/ / / Fort Sumter National Monument Tours

Fort Sumter National Monument Tours

When we travel to a new area we always make sure we find the places with historical significance and go exploring. On our recent weekend trip over to Charleston, South Carolina, we knew that one of the top places to visit was Fort Sumter, the place where the Civil War began. But we didn’t realize that Fort Sumter National Monument had so much connection to other events in American history. Plus, Fort Sumter is only available via boat – so this National monument gets you out on the water as well!

This post includes affiliate links. All opinions are my own. No monetary compensation or discounts were received.

Fort Sumter National Monument things to know

Fort Sumter National Monument Tours

Most people who have studied any American history in elementary school will recognize Fort Sumter as the place where the Civil War began but few people realize that this Fort also played a role in other pieces of American history.

Fort Sumter National Monument

The History Channel states that after the Civil War, Fort Sumter was restored by the U.S. military and manned during the Spanish-American War (1898), World War I (1914-18) and World War II (1939-45).

Fort Sumter is an island accessible only by boat. So even though admission to the historic site is free, there is a charge to take the tour on the boat. You can board the boat from Patriots Point where you also can tour the USS Yorktown, Clamagore, USS Laffey and the rest of the museum exhibits or you can board the boat from downtown Charleston.

Fort Sumter Tours Charleston South Carolina

When you purchase your tickets online, you can choose which place you want to board the boat from. I recommend you board from Patriots Point if you are touring the USS Yorktown. That way you only have to pay for parking one time.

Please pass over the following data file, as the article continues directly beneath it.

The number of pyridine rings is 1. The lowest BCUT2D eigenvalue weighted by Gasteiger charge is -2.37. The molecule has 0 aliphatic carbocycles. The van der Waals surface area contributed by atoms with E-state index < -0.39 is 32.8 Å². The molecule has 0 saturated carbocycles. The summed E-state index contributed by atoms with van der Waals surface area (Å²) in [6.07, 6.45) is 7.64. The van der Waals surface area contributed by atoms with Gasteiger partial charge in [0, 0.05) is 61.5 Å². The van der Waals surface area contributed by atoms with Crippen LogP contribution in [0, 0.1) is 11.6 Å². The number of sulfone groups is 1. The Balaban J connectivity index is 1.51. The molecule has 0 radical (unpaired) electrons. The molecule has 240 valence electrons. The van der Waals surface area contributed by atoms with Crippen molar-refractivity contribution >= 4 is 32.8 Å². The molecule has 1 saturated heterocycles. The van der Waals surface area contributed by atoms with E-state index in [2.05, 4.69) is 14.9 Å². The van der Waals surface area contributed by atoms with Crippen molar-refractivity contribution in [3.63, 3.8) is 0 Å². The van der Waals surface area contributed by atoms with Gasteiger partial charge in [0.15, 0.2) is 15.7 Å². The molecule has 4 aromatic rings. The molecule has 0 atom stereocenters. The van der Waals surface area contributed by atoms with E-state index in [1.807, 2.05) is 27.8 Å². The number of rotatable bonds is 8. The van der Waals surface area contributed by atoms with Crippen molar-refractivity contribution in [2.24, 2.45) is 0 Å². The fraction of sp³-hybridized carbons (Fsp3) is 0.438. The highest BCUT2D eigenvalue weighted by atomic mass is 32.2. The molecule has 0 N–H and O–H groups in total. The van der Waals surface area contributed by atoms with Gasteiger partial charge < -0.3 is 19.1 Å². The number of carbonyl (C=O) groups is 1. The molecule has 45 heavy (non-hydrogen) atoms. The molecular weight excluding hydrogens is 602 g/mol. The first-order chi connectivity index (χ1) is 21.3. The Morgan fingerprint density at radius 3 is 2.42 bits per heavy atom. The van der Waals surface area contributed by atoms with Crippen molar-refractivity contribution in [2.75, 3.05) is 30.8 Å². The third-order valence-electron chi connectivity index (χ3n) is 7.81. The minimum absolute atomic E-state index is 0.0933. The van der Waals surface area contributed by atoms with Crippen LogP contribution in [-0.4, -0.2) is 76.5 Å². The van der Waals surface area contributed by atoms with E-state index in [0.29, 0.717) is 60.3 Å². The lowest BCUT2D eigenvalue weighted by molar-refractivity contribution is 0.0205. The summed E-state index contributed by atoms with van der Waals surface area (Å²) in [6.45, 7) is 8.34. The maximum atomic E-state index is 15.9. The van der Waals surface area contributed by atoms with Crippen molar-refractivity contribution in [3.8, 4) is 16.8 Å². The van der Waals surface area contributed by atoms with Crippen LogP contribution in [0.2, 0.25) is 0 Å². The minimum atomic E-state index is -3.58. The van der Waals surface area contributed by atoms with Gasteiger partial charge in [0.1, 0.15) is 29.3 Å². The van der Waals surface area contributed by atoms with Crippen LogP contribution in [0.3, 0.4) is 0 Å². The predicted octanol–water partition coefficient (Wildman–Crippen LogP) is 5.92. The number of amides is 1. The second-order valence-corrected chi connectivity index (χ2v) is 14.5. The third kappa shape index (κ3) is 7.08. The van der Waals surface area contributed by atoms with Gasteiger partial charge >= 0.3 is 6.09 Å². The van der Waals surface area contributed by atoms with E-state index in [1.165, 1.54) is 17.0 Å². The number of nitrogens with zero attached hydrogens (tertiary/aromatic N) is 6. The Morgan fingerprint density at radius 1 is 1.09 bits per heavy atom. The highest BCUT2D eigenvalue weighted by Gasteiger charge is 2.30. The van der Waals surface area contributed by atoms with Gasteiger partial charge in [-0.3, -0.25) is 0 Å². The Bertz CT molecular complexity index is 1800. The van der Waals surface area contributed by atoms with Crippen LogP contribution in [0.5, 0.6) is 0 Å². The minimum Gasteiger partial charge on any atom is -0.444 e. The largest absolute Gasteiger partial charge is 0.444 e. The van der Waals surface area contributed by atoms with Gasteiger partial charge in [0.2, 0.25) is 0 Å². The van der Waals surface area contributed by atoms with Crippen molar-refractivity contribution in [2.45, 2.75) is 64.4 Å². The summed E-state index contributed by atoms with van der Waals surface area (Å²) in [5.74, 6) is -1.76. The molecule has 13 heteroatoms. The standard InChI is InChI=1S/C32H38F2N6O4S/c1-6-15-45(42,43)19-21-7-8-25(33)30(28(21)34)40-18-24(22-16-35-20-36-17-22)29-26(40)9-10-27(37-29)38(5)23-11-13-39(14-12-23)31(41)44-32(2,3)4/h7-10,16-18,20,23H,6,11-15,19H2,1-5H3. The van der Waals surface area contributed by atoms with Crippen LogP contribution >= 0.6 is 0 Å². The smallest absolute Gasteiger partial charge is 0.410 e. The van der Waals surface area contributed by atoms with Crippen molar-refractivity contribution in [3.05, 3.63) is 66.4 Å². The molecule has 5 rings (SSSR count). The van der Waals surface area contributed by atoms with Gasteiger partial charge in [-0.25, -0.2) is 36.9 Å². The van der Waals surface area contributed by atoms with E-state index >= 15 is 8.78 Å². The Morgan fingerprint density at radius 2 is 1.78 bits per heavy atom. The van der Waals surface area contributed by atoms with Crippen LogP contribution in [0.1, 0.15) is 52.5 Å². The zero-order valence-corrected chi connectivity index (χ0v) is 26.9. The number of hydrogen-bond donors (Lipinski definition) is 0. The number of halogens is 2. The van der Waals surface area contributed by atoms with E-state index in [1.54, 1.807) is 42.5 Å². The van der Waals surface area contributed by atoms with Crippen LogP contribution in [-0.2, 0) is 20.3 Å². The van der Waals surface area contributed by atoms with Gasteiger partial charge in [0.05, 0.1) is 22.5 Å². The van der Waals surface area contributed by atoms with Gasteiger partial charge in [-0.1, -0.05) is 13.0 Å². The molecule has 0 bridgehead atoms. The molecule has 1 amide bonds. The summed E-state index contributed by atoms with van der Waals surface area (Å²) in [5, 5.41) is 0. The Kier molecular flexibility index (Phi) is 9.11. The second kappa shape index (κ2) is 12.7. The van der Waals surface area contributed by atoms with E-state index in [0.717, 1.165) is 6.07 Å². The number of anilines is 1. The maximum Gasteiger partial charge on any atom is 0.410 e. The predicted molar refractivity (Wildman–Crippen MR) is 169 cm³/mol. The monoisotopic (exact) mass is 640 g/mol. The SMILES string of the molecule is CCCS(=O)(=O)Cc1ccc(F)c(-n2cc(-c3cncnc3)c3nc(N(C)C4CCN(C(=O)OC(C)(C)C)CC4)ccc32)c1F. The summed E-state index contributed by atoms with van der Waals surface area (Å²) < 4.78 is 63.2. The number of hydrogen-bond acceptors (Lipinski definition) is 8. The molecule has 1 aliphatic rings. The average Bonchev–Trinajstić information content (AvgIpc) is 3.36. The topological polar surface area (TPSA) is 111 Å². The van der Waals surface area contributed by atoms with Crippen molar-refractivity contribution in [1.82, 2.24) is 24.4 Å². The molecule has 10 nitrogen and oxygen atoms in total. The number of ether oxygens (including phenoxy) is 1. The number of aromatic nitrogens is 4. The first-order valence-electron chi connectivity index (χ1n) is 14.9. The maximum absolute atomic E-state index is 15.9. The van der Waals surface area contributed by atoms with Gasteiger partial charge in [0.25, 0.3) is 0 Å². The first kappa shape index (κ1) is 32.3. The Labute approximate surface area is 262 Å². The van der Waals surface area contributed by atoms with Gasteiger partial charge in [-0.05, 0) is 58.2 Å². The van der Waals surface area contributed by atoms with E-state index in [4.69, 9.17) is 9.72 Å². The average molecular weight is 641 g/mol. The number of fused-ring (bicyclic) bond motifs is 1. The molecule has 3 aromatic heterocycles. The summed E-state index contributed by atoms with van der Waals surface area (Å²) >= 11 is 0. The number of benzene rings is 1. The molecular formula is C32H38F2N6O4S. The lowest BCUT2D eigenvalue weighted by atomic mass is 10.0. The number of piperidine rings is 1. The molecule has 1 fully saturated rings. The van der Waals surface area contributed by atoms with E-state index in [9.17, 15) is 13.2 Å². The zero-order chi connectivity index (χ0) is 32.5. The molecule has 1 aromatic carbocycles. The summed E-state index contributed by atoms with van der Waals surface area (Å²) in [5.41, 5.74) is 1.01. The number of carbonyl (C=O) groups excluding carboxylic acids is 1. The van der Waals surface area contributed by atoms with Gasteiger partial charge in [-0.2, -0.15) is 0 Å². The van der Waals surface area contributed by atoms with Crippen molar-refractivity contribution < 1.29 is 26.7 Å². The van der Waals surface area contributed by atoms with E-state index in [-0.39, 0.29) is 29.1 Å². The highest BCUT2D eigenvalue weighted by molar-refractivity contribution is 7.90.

Fort Sumter is approximately 4 miles out in the Charleston Harbor so the boat ride takes about 35 minutes out to Fort Sumter. Once you arrive at Fort Sumter, you have the opportunity to tour the fort for about an hour before re-boarding to come back to Charleston. You have the opportunity to sit inside the enclosed boat where there are restrooms and a snack bar or you can sit on the top level of the boat and enjoy the wind and scenery.

Remember that the temperature on the boat and out at Fort Sumter will be approximately 10 degrees cooler than in Charleston. So you might want to pack a light jacket.

Fort Sumter Tours

There are restrooms on the boat as well as on the island.

On your ride out to Fort Sumter, you will go around the USS Yorktown and get a sense for how large the aircraft carrier is. You also get a beautiful view of the Ravenel Bridge and the Charleston Harbor as you ride out to Fort Sumter.

Fort Sumter Tours


Touring Fort Sumter

When you arrive at Fort Sumter, you will cross over to the island on a bridge and then have the opportunity to tour the Fort.

Fort Sumter entrance

There will be a brief park ranger led introduction to the history of the fort and then you are given the opportunity to explore on your own. But remember that most of the Fort is original, so no climbing on the walls, cannons and definitely don’t collect any souvenirs from the fort.



Fort Sumter

There is a museum inside the Fort where you can learn more about the history and view the flag that was flying when the Fort was first attacked.

Fort Sumter American Flag

Find Fort Sumter Tours

Downtown Charleston
Liberty Square’s Fort Sumter Visitors Center, 340 Concord St. Charleston, SC 29401

Mt. Pleasant
*Departure Location of choice if you are also touring Patriots Point
Patriots Point, 40 Patriots Point Road, Mt. Pleasant, SC 29464.

Ticket Information

Have you ever toured Fort Sumter? What is your favorite National Monument to visit?


If you are in Charleston, make sure you check out Palmetto Carriage Works and take a carriage ride through the historic streets of downtown Charleston!

Palmetto Carriage Works Tours in Charleston South Carolina
Spread the love
  • 59
    Shares

Similar Posts

One Comment

Leave a Reply

Your email address will not be published. Required fields are marked *

This site uses Akismet to reduce spam. Learn how your comment data is processed.